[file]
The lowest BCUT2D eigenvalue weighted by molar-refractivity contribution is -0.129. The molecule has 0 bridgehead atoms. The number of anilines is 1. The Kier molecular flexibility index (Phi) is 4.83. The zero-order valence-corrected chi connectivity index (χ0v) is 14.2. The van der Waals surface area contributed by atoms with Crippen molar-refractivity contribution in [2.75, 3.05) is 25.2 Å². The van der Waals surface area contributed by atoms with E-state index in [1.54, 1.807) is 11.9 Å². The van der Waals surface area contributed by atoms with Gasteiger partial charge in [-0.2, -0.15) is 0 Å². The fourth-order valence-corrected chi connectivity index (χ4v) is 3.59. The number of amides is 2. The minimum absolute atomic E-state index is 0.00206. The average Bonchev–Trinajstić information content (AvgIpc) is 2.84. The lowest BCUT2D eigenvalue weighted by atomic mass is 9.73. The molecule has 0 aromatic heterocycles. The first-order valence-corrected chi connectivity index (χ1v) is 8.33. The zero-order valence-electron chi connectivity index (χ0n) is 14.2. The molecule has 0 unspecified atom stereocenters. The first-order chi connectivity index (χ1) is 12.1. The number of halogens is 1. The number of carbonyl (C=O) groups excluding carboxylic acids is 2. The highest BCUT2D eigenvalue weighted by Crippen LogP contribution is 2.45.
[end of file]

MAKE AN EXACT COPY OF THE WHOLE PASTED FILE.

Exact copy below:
The lowest BCUT2D eigenvalue weighted by molar-refractivity contribution is -0.129. The molecule has 0 bridgehead atoms. The number of anilines is 1. The Kier molecular flexibility index (Phi) is 4.83. The zero-order valence-corrected chi connectivity index (χ0v) is 14.2. The van der Waals surface area contributed by atoms with Crippen molar-refractivity contribution in [2.75, 3.05) is 25.2 Å². The van der Waals surface area contributed by atoms with E-state index in [1.54, 1.807) is 11.9 Å². The van der Waals surface area contributed by atoms with Gasteiger partial charge in [-0.2, -0.15) is 0 Å². The fourth-order valence-corrected chi connectivity index (χ4v) is 3.59. The number of amides is 2. The minimum absolute atomic E-state index is 0.00206. The average Bonchev–Trinajstić information content (AvgIpc) is 2.84. The lowest BCUT2D eigenvalue weighted by atomic mass is 9.73. The molecule has 0 aromatic heterocycles. The first-order valence-corrected chi connectivity index (χ1v) is 8.33. The zero-order valence-electron chi connectivity index (χ0n) is 14.2. The molecule has 0 unspecified atom stereocenters. The first-order chi connectivity index (χ1) is 12.1. The number of halogens is 1. The number of carbonyl (C=O) groups excluding carboxylic acids is 2. The highest BCUT2D eigenvalue weighted by Crippen LogP contribution is 2.45.